The book goes back and forth between the 70’s, during the heyday of Dodd Hall, their rise to fame and their fiery end, and the 90’s, when Krissa and Quinn haven’t spoken in 15 years and she’s divorced from someone else and has four boys, and she and Danny only speak once a month. As you inch forward with Dodd Hall’s story, you learn piece by piece what happened to them and how it affects Krissa, Quinn and Danny’s lives now. You read about the love story of Krissa and Quinn, the twisted triangle between Danny, Quinn and Krissa, and what happens when too much weight is placed on one side of that triangle. You learn how fame affects even the smallest aspects of a person’s life and how easily it can destroy everything, how fragile trust is, and how easily it can go up in smoke when manipulation enters the picture. Throughout the book are “excerpts” from “articles” in Playboy, Rolling Stone, and books on rock ‘n’ roll that really add that extra punch of realism to the story.

This is a story rich with emotion and description. At times, the writing gets a little flowery with the metaphors, but they still work well within the story to show the depth of the beauty of Krissa and Quinn’s love- before it all fell apart, of course; their breakup, if it can even be called that, was absolutely devastating to me when I first read it. I might’ve actually cried, and I know it at least made me feel sick to my stomach. It wasn’t until reading this as an adult that I fully understood exactly why Krissa did what she did and how trapped she must’ve felt. Struggling to find my identity after the birth of my daughter helped me relate to Krissa’s desperation for an identity outside the confines of Dodd Hall. The music, the fame, the love, the search for self, it all comes together to make such a wonderful, perfect book.

I never quite understood Danny when I was younger, and he’s still not my favorite. I was more like good-girl rule-follower Krissa. The book often talks about how working with your hands is soothing for the soul, and I smiled as I re-read that; it’s something I’ve incorporated into my life as an adult, but I hadn’t remembered that it came from this book (particularly the scene where Krissa’s making pierogies…which is also something I make by hand, and which I learned *could* be made by hand by reading this book. Don’t @ me, I never actually tried them until I was at least 18 and that was at college, and they definitely weren’t homemade then!). And Quinn… He was as close to a perfect romance novel hero as my sixteen year-old heart could have imagined. Rereading this helped me to realize how much Kathleen Gilles Seidel has influenced my own writing. This reread was a pure joy for me.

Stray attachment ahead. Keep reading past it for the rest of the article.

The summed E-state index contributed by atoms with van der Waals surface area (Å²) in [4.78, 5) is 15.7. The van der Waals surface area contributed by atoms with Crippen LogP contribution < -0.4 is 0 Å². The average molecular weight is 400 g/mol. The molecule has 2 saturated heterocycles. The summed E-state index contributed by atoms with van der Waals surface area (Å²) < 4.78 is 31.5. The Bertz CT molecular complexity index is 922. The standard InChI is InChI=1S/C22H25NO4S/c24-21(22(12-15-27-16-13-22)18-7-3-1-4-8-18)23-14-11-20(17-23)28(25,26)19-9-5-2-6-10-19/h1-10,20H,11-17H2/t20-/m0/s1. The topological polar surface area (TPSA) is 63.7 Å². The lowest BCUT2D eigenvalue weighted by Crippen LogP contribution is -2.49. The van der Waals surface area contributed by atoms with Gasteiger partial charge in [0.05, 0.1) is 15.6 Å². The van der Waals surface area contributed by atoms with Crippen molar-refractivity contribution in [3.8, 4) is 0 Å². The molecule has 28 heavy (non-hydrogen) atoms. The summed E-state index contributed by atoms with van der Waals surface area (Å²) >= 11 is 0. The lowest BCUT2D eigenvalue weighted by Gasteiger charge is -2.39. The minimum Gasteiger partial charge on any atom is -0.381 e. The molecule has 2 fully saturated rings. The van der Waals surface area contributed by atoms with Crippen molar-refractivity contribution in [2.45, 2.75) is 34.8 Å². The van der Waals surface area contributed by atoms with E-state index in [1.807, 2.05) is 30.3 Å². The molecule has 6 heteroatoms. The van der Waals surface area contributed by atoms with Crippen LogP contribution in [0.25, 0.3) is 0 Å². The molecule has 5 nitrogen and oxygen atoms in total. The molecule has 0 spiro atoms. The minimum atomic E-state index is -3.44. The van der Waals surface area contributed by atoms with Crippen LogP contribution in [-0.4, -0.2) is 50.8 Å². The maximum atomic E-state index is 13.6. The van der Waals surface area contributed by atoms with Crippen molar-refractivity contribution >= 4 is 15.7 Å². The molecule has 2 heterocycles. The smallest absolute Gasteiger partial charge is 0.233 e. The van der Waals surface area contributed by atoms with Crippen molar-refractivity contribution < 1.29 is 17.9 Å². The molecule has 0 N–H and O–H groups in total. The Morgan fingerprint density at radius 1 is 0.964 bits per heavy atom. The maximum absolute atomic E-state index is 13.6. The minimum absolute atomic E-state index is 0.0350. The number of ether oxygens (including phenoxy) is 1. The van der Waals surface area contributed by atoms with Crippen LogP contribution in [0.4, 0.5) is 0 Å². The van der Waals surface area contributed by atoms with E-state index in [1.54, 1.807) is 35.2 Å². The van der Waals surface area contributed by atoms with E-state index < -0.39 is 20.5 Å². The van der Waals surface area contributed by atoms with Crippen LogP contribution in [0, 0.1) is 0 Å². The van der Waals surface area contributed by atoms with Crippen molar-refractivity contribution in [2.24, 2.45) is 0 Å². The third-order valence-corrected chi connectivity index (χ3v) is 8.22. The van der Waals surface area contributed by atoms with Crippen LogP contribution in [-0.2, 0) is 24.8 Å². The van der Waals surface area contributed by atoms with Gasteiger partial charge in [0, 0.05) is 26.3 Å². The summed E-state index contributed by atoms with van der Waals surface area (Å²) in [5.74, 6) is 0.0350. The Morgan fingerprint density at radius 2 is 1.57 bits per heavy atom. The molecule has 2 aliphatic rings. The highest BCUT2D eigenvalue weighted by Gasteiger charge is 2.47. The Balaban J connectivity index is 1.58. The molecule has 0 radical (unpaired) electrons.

I own a paperback copy purchased from a used bookstore years ago, as my original copy was unfortunately lost; its pages are yellowing and the ink is a bit faded, but I will treasure it forever. Physically, the book has been out of print for years, but if you’re lucky enough to subscribe to Kindle Unlimited (I do not), you can read this book there, or pay a mere $1.99 to read it. (Many thanks to my friend Sandy for pointing this out! It gives me SO much joy knowing that people can still continue to experience the magic of this book.)

It’s been almost twenty-four years since I first read Till the Stars Fall, but the story hasn’t lost its shine for me. If you’ve read it, I would love to hear your thoughts. Or, alternately, do you have a book like this, one that you keep coming back to over and over again, that never loses its luster? What makes that book so special for you?

Visit Kathleen Gilles Seidel’s website here.

3 thoughts on “Book Review: Till the Stars Fall by Kathleen Gilles Seidel